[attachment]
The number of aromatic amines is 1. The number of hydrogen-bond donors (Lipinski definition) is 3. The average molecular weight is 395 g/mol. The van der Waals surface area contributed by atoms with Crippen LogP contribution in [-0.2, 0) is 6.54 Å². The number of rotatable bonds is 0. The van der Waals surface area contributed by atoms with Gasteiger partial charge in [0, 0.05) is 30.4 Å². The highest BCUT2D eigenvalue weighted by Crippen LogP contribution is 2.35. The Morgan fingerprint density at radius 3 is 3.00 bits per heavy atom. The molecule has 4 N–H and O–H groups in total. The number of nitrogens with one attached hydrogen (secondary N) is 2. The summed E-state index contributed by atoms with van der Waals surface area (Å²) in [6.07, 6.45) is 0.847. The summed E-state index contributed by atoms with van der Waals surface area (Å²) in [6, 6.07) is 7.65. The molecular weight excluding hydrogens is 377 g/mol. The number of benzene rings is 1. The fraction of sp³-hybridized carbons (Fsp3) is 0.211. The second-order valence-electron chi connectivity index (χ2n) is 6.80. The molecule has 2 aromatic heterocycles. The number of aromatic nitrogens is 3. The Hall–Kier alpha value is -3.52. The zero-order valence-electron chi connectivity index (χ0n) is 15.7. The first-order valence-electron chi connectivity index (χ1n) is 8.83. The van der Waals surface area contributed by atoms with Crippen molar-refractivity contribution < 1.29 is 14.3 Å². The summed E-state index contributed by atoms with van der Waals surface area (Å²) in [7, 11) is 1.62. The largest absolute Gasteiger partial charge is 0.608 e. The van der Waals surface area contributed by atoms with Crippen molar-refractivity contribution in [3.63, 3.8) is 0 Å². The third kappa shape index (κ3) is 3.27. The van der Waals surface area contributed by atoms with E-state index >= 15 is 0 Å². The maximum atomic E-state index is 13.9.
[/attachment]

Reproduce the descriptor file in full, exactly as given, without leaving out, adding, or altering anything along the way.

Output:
The number of aromatic amines is 1. The number of hydrogen-bond donors (Lipinski definition) is 3. The average molecular weight is 395 g/mol. The van der Waals surface area contributed by atoms with Crippen LogP contribution in [-0.2, 0) is 6.54 Å². The number of rotatable bonds is 0. The van der Waals surface area contributed by atoms with Gasteiger partial charge in [0, 0.05) is 30.4 Å². The highest BCUT2D eigenvalue weighted by Crippen LogP contribution is 2.35. The Morgan fingerprint density at radius 3 is 3.00 bits per heavy atom. The molecule has 4 N–H and O–H groups in total. The number of nitrogens with one attached hydrogen (secondary N) is 2. The summed E-state index contributed by atoms with van der Waals surface area (Å²) in [6.07, 6.45) is 0.847. The summed E-state index contributed by atoms with van der Waals surface area (Å²) in [6, 6.07) is 7.65. The molecular weight excluding hydrogens is 377 g/mol. The number of benzene rings is 1. The fraction of sp³-hybridized carbons (Fsp3) is 0.211. The second-order valence-electron chi connectivity index (χ2n) is 6.80. The molecule has 2 aromatic heterocycles. The number of aromatic nitrogens is 3. The Hall–Kier alpha value is -3.52. The zero-order valence-electron chi connectivity index (χ0n) is 15.7. The first-order valence-electron chi connectivity index (χ1n) is 8.83. The van der Waals surface area contributed by atoms with Crippen molar-refractivity contribution < 1.29 is 14.3 Å². The summed E-state index contributed by atoms with van der Waals surface area (Å²) in [7, 11) is 1.62. The largest absolute Gasteiger partial charge is 0.608 e. The van der Waals surface area contributed by atoms with Crippen molar-refractivity contribution in [3.63, 3.8) is 0 Å². The third kappa shape index (κ3) is 3.27. The van der Waals surface area contributed by atoms with E-state index >= 15 is 0 Å². The maximum atomic E-state index is 13.9.